The P5+1 and Iran Nuclear Negotiation: Status, Propsects, and Congress' Role

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January 21, 2015

On January 21, 2015, the Arms Control Association and The Lugar Center hosted a briefing for Congressional staff in the Dirksen Senate office building to discuss the on-going negotiations between the P5+1 and Iran over Iran’s nuclear program. The event aimed to answer the following questions: What would a good, comprehensive agreement with Iran look like? What is the outlook for such an agreement? How should Congress weigh-in? What impact would new sanctions have on the prospects for a final agreement?

Paul Pillar, a Brookings Institution senior fellow and former CIA analyst, began the discussion with an overview of the negotiations. Pillar said that Iranians are very keen and well-informed regarding American politics and legislative action, and that Congress doesn’t need to pass legislation right now to indicate that if the nuclear talks fail, further sanctions will be imposed on Iran. Pillar warned that if sanctions legislation were passed, this could weaken Iranian President Hassan Rouhani and Foreign Minister Javad Zarif and their ability to negotiate a final agreement acceptable to the P5+1 (China, France, Germany, Russia, the United Kingdom, and the United States). Furthermore, the United States could reasonably expect the Majlis, Iran’s Parliament, to retaliate.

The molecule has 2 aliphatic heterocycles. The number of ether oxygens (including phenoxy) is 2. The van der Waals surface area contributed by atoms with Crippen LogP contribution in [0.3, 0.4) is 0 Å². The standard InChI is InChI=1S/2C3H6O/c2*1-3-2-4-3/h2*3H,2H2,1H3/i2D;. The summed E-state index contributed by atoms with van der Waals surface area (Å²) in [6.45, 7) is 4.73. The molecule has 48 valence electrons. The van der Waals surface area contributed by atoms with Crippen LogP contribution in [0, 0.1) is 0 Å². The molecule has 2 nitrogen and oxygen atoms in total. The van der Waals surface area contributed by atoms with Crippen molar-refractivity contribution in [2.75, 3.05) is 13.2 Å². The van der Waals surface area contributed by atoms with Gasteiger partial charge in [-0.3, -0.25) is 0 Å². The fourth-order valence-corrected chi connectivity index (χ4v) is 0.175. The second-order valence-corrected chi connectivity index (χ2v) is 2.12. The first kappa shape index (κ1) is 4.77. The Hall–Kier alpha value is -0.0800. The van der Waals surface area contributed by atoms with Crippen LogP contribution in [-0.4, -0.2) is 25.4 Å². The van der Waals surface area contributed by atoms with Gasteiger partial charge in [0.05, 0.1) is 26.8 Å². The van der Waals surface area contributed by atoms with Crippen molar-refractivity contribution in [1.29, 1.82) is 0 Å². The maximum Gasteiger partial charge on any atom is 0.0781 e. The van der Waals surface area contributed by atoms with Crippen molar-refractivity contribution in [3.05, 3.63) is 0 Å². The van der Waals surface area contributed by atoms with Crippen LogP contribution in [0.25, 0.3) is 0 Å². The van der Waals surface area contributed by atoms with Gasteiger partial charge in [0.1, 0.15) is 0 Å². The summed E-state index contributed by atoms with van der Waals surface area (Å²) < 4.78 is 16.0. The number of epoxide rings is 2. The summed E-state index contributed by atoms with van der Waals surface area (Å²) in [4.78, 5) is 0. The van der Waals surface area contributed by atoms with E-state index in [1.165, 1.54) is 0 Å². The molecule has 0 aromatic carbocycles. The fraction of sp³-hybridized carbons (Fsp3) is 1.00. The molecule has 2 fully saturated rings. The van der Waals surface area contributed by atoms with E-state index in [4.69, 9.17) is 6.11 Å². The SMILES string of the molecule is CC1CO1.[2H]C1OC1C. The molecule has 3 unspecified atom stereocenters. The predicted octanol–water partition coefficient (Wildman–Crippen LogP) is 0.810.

Michael Singh, managing director at the Washington Institute for Near East Policy and former National Security Council, noted that the interim agreement, known as the Joint Plan of Action, is the second best option for both the United States and Iran in that it offers limited sanctions relief for Iran and limited restrictions on Iran’s nuclear program for the west. Singh doubted whether more sanctions would actually be implemented should the nuclear talks fail and pointed particularly to some international allies who may not be as keen to renew sanctions on Iran. Singh noted that he is doubtful that Iran’s Supreme Leader Ayatollah Ali Khamenei will sign a final agreement with the United States and highlighted instances where Khamenei has both supported the negotiators but also undermined negotiators by setting redlines that limited their flexibility. Singh also noted that the White House should work with Congress and show a willingness to implement new sanctions if the talks fail instead of threatening to veto new sanctions.

Elizabeth Rosenberg, senior fellow and program director at the Center for a New American Security, argued that Iran’s economy is currently weak and that the rollback of certain sanctions and unfreezing of a limited amount of assets under the Joint Plan of Action have had a limited effect on improving Iran’s economy. Rosenberg said legislating more sanctions now could be self-defeating and fatal to negotiations. She said Iran would see new sanctions as an act of bad faith by the United States and demonstrate that the administration cannot actually deliver sanctions relief down the road if a deal is reached. In addition, she said that new unilateral U.S. sanctions would anger the U.S. negotiating partners in the P5+1 and could result in the unraveling of the multilateral sanctions regime. Rosenberg also warned that new sanctions will not result in Iran halting their enrichment, but will likely decrease the transparency in regards to their nuclear program.


Source: Arms Control Association

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